The context to this is probably this. Acclaimed (lovely but megalomaniacal) games developer Peter Molyneux has quit his job to do a series of experiments. The first of these is to see how many people he can persuade to tap on an imaginary box on the promise that one of them (but only one) will get to find out what is inside. Peter assures us it’ll be life changing, completely and utterly.
The experiment is called curiosity, but Peter assures us it won’t be a picture of a dead cat. (And it can be fairly safely assumed that the metaphor won’t be fully extended and the box won’t kill the one that gets inside).
It’s a shame that Peter has a reputation for over-promising and under-delivering; if he goes on record he’ll have hidden something beautiful that makes you think ‘this could’ve been awesome’ without actually making you think ‘this is awesome’.
Or maybe it’ll just be a copy of Populous II.
I can’t imagine something that could be kept within a digital box that could be quite as life-changing as Molyneux claims. I keep returning to thinking of it as a quiz show prize. Maybe you’ll win a voucher for a speed boat, or bank account details for a few million pounds. Either could change your life. Anything could.
But we’re given the impression that it’s going to be something more cosmic, philosophical or unprecendented than that.
Perhaps its just a screen that flashes up ‘you are now famous’ and gives you a pre-written press release to brief the world on your life changing experience with a box.
Curiosity is interesting, it fires a set of neurons that seem to open up the world. I’m making cynical projections about the experiment, but simultaneously a little chattering voice in the back of my head is going ‘he’s loaded, he could do something really cool, WHAT IS IN THE BOX?’.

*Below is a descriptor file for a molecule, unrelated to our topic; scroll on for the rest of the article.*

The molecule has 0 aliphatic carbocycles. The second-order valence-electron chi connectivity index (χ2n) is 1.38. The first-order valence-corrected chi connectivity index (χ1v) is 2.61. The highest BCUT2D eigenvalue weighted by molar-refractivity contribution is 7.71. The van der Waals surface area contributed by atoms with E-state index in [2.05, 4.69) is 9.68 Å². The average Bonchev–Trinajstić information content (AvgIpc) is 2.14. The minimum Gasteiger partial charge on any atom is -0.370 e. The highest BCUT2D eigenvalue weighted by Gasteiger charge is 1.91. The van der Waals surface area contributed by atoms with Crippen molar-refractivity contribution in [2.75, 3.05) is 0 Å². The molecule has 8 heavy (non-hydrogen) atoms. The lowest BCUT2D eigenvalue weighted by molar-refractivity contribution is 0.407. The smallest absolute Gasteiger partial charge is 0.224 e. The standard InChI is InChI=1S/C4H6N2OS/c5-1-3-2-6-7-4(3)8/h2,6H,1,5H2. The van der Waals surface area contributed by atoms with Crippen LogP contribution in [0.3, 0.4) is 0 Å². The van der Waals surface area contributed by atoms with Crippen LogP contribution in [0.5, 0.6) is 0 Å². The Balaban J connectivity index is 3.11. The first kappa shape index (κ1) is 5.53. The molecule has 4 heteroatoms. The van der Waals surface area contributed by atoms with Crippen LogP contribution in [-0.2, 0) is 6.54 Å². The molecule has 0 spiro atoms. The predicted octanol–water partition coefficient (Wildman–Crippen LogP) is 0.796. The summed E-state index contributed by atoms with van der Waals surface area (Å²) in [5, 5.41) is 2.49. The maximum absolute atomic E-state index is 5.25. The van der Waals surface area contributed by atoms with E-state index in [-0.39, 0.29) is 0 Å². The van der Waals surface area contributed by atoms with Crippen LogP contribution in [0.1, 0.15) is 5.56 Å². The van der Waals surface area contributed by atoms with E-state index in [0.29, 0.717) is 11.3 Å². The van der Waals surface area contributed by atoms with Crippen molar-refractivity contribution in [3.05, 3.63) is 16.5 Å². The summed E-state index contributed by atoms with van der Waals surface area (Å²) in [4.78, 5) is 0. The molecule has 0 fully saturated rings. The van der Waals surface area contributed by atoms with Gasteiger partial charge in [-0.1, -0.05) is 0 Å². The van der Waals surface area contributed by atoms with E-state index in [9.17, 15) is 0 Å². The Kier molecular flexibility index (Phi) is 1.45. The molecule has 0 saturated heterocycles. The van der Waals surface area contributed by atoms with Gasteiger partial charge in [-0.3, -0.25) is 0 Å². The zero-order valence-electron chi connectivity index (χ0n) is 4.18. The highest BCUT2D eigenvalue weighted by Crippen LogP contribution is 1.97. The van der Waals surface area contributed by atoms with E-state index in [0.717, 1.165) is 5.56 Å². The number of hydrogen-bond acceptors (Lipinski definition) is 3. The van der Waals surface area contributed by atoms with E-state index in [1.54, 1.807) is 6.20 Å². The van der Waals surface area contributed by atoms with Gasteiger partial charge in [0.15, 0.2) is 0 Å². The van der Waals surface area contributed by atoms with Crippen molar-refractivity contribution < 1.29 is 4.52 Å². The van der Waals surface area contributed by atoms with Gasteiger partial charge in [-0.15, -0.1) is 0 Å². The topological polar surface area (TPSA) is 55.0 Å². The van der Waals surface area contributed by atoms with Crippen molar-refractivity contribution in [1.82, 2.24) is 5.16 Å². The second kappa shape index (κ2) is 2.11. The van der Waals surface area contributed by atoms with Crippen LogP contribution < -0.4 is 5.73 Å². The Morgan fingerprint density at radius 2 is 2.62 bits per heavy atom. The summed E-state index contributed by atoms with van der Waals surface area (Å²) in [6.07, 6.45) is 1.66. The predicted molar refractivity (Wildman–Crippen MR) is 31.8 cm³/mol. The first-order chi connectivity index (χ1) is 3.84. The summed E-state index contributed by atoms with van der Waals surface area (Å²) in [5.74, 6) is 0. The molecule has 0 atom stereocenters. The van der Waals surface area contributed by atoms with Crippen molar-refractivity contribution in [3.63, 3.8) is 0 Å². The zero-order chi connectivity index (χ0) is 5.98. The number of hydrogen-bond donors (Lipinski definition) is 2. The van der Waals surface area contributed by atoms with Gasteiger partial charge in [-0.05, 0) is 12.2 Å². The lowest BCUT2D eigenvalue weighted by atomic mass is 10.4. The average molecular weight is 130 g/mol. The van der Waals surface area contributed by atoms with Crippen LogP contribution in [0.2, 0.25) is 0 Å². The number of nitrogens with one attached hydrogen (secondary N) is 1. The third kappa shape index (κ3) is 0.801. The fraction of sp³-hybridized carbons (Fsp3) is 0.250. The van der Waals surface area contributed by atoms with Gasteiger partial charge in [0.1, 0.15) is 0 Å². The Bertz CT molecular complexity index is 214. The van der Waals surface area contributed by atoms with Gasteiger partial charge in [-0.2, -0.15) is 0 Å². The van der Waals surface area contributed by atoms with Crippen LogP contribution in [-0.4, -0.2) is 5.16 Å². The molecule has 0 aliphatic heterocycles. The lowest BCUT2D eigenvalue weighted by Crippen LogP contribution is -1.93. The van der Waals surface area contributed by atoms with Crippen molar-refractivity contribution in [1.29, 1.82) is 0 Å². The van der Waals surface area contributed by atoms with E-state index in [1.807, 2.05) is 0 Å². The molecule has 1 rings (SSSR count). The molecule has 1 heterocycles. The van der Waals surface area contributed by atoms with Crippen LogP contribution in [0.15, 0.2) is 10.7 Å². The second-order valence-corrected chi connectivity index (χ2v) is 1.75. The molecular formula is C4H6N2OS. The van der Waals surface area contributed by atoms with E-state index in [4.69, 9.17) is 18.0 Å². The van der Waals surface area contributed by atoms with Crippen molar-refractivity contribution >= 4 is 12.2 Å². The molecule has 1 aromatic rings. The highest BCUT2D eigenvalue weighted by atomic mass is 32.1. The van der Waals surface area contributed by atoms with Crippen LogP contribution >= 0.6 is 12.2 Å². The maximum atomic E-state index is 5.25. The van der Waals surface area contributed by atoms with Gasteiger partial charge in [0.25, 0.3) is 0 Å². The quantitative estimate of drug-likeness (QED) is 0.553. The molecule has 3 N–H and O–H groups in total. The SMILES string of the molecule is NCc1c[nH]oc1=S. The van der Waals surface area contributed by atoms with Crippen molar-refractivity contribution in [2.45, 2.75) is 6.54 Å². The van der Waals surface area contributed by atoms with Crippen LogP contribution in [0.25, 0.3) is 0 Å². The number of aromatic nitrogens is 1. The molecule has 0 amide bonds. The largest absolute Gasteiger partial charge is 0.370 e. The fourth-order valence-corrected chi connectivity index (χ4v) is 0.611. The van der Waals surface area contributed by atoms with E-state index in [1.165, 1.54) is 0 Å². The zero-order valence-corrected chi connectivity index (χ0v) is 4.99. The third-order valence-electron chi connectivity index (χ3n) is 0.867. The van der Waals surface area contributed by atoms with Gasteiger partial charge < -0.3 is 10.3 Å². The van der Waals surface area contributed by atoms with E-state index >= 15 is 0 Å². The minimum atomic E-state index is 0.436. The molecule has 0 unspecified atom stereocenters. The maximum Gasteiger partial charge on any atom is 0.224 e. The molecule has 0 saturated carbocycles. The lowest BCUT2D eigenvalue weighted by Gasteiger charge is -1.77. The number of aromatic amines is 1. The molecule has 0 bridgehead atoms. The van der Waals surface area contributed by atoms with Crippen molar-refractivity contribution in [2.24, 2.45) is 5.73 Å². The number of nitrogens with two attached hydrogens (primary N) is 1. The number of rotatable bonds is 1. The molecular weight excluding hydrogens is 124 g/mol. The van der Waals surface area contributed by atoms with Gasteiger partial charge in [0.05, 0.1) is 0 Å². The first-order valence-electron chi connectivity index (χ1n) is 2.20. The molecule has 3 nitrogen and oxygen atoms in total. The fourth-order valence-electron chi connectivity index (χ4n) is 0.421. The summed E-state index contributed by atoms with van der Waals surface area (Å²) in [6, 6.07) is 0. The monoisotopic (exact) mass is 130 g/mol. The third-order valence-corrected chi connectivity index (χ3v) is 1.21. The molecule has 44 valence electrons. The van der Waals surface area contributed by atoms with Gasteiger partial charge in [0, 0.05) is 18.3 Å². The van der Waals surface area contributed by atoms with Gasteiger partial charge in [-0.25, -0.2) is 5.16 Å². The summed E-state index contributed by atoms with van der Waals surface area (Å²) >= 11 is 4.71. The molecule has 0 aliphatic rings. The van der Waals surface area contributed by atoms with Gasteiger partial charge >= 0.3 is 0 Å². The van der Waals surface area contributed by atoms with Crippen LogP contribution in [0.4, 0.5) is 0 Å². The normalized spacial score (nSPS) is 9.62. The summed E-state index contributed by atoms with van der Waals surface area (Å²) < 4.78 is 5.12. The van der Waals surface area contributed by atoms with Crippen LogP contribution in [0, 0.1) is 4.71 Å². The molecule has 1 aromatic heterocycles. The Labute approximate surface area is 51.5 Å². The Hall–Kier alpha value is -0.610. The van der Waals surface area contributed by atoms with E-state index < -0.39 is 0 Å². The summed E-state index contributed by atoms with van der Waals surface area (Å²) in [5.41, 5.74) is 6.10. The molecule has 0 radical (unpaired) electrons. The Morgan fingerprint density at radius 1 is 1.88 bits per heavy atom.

Watch the speech. He’s persuasively excitable. His passion and enthusiasm is infectious. His promises sound utterly genuine.
What does it take to change a life? What does he mean by that?
Like I say, it could be anything. Even a crushing disappointment is probably going to have quite an impact on your attitude. Every experience helps build a little bit of our future. We’re an iterative system, so you don’t know what tiny changes can build up into.
I kind of don’t care what Peter Molyneux has put in the box, but I can see the power of his metaphor. The strings he’s tugging at are strong ones, tied to important bits.
Things like hope, curiosity and excitement. Things that are pretty core to the human experience. If the box was our future, we’d have no promise of excitement at the end of it, but we’d still tap away.
I don’t think its the content of digital boxes that hold our future though. I think its just standing up and walking forwards.
Don’t get stuck in a box.
Illustration by Tomo